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The Best RPG of the Year Takes 80 Hours to Hit Its Stride

Or: how I learned to stop worrying and love the grind.

Octopath Traveler II key art
Square Enix
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I wasn’t in love with Octopath Traveler II when I reviewed it back in February. It was long, didn’t respect my time, and failed to make enough meaningful improvements upon its predecessor to feel like a step up. While there were some moments of greatness within my dozens of hours with the game, it left me wanting. But then something strange happened over the following months of 2023 — I kept coming back for more.

Now at the end of the year, I find myself looking back on my time with Octopath Traveler II and realizing how much I actually love this game. Hell, it might be my favorite RPG of the year.

So, how did this happen? It turns out my biggest problem wasn’t with the game at all. Rather, it was time.

Octopath Traveler II is a game that demands a lot of time. Like its predecessor, the game takes at least 60 hours, but on average takes roughly 80 hours to finish according to While reviewing Octopath Traveler II, I simply didn’t have the time the game needed from me.

You see, reviews are done on a very tight clock. It’s not uncommon that I receive a download code only a couple of days ahead of when the review can go out.

By comparison, I received Octopath Traveler II two weeks before its release, which is great — for most games. But this was a 60-hour RPG that I needed to get through as fast as possible in addition to playing other games, working, trying to sleep, and having time to actually write the review. So no, I did not finish Octopath Traveler II but I did put in roughly 50 hours before I hit publish on my review.

My initial reaction to the game was mixed. I felt frustrated by its opening eight-chapter section, which takes over 10 hours to finish. I grew annoyed at the combat which, despite being impeccably designed, kept throwing damage sponges of enemies at me and turning even the most mundane fight into a tiring affair. Mostly, I was disappointed the game’s main cast felt so similar to its predecessor without fixing the issue of these characters still feeling disconnected from each other.

Then, despite the seemingly never-ending influx of new games to keep up with this year, I returned to Octopath Traveler II in small bursts for the rest of the year. I would dip my toes in to finish a chapter or two over a weekend, or complete side quests while watching something on the TV. I’d even grind levels while in a bar with friends (I really did this).

The game clicked with me, finally, because I was able to play Octopath Traveler II at my own pace. On my own time. And what I found was that I loved this game.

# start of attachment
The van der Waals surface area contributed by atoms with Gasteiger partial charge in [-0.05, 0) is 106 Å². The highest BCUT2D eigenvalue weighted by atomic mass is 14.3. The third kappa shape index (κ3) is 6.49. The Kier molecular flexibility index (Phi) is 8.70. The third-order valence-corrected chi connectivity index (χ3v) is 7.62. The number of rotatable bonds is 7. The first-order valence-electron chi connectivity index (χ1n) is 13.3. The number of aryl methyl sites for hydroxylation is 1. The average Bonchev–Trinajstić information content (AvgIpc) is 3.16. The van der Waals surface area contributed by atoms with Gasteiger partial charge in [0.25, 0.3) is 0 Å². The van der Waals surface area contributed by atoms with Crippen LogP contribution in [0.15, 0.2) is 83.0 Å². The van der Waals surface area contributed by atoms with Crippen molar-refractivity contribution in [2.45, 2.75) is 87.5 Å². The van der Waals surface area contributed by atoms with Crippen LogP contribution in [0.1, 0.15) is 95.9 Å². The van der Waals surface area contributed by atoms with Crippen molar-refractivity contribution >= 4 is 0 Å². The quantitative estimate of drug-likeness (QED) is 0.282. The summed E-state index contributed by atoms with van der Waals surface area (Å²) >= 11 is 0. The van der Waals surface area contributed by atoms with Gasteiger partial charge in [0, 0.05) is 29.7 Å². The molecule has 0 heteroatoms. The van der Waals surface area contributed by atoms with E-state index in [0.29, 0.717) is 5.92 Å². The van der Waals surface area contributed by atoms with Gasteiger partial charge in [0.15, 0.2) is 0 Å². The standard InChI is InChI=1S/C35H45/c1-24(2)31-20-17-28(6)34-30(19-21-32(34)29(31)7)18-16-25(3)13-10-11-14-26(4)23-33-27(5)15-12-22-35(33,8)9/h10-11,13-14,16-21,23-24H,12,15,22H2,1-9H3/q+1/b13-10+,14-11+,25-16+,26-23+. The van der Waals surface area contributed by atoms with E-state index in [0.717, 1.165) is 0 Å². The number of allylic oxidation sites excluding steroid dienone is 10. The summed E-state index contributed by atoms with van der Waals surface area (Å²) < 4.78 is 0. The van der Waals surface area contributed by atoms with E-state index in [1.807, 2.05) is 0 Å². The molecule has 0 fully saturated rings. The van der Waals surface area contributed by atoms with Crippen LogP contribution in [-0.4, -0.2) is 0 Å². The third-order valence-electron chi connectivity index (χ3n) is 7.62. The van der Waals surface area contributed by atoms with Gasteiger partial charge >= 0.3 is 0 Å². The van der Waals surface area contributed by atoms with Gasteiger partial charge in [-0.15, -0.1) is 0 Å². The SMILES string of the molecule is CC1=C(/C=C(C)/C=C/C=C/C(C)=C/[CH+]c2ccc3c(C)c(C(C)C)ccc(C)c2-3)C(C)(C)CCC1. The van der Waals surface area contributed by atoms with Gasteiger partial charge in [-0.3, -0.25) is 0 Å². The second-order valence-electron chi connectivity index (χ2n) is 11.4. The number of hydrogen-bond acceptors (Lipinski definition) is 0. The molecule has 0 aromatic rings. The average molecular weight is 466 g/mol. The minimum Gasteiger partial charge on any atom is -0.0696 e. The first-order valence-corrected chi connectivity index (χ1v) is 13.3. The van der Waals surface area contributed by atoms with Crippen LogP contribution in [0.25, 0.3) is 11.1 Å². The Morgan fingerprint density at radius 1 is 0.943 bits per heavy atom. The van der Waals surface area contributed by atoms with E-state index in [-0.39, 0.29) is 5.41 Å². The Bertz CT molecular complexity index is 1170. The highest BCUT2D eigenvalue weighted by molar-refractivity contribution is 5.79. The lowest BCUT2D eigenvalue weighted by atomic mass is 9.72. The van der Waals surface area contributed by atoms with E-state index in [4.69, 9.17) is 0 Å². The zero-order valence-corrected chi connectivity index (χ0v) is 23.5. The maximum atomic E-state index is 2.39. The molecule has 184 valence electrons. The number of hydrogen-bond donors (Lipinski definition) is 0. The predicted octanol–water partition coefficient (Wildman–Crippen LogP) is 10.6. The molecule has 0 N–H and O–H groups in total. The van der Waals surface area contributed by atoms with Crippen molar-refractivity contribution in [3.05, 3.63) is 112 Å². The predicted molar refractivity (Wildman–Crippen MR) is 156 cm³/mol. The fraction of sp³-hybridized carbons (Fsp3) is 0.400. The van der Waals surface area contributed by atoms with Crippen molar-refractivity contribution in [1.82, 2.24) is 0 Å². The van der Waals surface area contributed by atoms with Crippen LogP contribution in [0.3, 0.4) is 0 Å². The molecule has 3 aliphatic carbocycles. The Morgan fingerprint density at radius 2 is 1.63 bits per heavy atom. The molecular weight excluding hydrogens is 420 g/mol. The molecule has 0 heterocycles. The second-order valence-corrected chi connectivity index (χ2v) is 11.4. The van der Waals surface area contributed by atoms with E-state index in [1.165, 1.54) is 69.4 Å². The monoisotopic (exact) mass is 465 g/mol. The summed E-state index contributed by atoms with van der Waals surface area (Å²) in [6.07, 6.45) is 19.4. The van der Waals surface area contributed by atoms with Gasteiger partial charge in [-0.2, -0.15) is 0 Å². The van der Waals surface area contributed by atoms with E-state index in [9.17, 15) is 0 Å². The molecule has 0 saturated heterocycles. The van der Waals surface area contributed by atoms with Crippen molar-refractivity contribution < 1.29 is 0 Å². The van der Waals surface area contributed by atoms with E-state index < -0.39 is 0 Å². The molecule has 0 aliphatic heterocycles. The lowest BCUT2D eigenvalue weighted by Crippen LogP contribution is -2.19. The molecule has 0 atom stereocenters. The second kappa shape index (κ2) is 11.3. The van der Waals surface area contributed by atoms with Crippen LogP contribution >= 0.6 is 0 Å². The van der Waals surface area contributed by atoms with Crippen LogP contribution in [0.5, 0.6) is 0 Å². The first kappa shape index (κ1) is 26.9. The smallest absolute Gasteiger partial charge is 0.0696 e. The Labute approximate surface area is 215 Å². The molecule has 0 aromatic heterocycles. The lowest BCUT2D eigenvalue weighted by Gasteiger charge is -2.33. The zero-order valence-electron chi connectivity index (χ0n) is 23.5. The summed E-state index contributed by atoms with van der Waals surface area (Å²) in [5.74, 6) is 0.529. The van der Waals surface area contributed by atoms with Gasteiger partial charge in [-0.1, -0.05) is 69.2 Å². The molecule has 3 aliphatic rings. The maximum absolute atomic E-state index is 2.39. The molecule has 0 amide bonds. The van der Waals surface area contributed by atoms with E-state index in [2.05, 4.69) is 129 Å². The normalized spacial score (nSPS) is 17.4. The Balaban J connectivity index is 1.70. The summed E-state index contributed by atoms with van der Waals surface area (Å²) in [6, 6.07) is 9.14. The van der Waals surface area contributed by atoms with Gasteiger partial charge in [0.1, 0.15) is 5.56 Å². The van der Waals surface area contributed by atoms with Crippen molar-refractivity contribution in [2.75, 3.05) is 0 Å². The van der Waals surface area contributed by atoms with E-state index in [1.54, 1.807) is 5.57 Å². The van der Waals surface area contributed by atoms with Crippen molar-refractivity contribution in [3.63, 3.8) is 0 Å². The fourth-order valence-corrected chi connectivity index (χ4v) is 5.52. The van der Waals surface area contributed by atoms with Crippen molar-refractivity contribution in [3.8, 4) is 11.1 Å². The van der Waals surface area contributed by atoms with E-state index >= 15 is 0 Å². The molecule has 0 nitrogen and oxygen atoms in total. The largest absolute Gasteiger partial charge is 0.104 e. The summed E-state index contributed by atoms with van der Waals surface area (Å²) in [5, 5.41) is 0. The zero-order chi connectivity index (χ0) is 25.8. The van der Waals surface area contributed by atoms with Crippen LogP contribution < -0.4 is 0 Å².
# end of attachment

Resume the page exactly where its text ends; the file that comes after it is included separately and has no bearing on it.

Me listening to the Octopath Traveler II score. I can’t believe it was snubbed at The Game Awards.

Square Enix

I got over the frustration of the game’s spongey enemies, as I had more time to grind at my leisure. Without a looming deadline, the combat felt more strategically interesting. The world felt more inviting too, as I naturally meandered through its day and night cycles that painted every gorgeous pixel in new colors. All while the stunning score played in the background.

I also found that I’d grown to respect the new cast of characters. It turns out that after spending more time with the game, the writing felt remarkably better than its predecessor. In particular, I found more depth and complexity in each character as I took my time. This is a grand adventure after all, I just needed to treat it like one and take the long journey at a manageable pace.

The moment I realized I truly appreciated Octopath Traveler II’s greatness was while playing the other big retro-inspired RPG of 2023 — Sea of Stars. I found Sea of Stars' constant desire to be like its often-better influences tiring. Sea of Stars offered nothing new in its predictable story or its overly complicated yet constantly boring combat. I finished it and was left with the urge to pick up something that built upon the great RPGs of the past in meaningful ways, rather than seek to retread old ground. So, I played Octopath Traveler II.

Now, I have another confession to make: I still haven’t finished Octopath Traveler II. I’ve put roughly 30 more hours into it since the game’s release on February 24, but still have not faced the final boss. And I might never. There are still other games from 2023 I want to play and, before I know it, 2024 will be here with its own slate of must-play titles.

But I’ll leave Octopath Traveler II on my Switch, for those occasions I want to dive back in to challenge a difficult enemy, complete a remaining side quest, or just stand in the game’s world as its gorgeous score plays on. You should give it a try too.

Octopath Traveler II is available on PlayStation, Xbox, Nintendo Switch, and PC for up to $59.99.

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